PTSD is a Mental Illness

There are some times when it is blatantly clear that I have a mental illness.

I went to the store today to pick up some items: pasta, olive oil, mozzarella cheese, and milk in a glass bottle. (The glass bottle is irrelevant to the topic, but I was happy to find it at the store.) Even with so few items, writing them down in a list helps. Well, I didn’t feel like writing it down and decided I would try to shop from memory.

The items appeared before me like magic. Really, the store is small, unlike Whole Foods, and I knew where these items were more or less. After finding the last item, which was exactly what I was looking for, I felt excited that I finished my shopping so quickly. I can’t remember the last time I shopped so efficiently. I have a vague memory of being an efficient shopper a long, long time ago.

These days I go to the store and become paralyzed. The rows and rows of items and different cases of food becomes overwhelming. It’s chaotic to me. I have my dog to go shopping with me. She is trained to push me with her paws when I spend too much time in one place. (Sometimes this goes against what I want when I am intentionally spending extra time in one place.) In spite of the numerous times using emotional regulation to become a “normal” shopper, there is still something that causes my mind to check out from reality. Shopping has since become a mental exercise of focusing on a list. Sometimes I have to repeat my list out loud to get my shopping done. (See why some people with PTSD seem freaky?)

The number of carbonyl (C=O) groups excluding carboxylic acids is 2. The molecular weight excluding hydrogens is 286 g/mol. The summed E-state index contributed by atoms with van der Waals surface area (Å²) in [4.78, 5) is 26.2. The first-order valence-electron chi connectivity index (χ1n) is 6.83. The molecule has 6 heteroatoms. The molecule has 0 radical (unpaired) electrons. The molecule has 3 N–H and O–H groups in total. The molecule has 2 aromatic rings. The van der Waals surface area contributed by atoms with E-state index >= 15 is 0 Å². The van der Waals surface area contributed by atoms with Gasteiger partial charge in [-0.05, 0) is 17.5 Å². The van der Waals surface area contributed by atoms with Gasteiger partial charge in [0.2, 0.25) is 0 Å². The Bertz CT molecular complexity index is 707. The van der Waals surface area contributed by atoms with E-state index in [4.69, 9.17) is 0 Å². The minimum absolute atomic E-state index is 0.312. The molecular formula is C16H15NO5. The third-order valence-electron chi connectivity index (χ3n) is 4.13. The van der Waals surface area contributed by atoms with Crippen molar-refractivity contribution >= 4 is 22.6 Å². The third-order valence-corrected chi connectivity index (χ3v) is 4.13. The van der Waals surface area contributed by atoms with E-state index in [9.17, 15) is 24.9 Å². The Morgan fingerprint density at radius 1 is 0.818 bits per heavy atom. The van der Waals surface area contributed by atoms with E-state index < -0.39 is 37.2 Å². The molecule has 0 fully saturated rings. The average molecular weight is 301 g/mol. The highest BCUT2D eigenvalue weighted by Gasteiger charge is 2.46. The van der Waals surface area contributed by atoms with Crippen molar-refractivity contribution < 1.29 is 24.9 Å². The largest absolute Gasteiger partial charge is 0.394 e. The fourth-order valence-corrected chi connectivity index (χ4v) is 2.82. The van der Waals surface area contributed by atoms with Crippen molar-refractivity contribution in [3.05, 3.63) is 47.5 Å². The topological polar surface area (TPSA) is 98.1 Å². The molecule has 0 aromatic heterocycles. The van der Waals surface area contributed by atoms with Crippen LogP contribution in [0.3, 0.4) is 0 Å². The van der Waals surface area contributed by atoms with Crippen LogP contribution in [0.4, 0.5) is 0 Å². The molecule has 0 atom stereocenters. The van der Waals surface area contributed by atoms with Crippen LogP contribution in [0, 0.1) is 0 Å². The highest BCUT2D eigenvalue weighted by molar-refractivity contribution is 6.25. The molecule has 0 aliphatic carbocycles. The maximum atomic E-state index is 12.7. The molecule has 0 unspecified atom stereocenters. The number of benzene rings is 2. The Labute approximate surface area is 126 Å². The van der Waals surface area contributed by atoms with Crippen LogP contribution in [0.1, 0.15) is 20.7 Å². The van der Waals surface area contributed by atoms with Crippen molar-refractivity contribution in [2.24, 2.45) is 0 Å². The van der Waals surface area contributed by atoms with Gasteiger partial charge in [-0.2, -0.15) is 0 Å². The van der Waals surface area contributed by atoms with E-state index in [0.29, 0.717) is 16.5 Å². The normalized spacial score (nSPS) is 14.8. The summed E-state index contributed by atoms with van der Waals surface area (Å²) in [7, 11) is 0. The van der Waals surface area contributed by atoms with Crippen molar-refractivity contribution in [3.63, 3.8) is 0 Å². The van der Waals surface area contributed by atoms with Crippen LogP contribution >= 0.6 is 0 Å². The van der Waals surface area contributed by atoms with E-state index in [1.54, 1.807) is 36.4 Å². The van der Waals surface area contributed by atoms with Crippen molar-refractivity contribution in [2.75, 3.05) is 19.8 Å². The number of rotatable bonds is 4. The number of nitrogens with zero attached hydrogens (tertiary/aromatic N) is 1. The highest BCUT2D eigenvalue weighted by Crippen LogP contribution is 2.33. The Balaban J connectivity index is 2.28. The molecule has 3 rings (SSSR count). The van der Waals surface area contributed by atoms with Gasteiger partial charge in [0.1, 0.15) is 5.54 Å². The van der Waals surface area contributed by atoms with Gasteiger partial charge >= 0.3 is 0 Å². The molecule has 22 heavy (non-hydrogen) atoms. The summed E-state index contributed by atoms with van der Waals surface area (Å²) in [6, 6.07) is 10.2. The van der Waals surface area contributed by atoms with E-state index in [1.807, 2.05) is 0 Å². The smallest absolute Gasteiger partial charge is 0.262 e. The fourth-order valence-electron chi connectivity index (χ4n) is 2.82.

Anyway, today I was so excited about how quickly my shopping was done that I started to get emotional. As I looked for the aisle that led to checkout, I started saying “exit” out loud and getting anxious. I had been trying to train my dog to go toward the exit when I say the word; that was one of the reasons why I said it out loud. Well, a store employee heard me, saw my eyes getting teary and tried to help me get to the cashier. She took the items out of my arms and walked me to the front of the store. And then it all came out. I couldn’t stop crying. I must have looked like a freak show. I said, “I’m embarrassed,” even though I wasn’t. I don’t know why I said that. Maybe to make the people watching feel sympathetic.

Now I’m exhausted, except that I have enough energy to write this all down.

I wonder what a scan of my brain would look like now.

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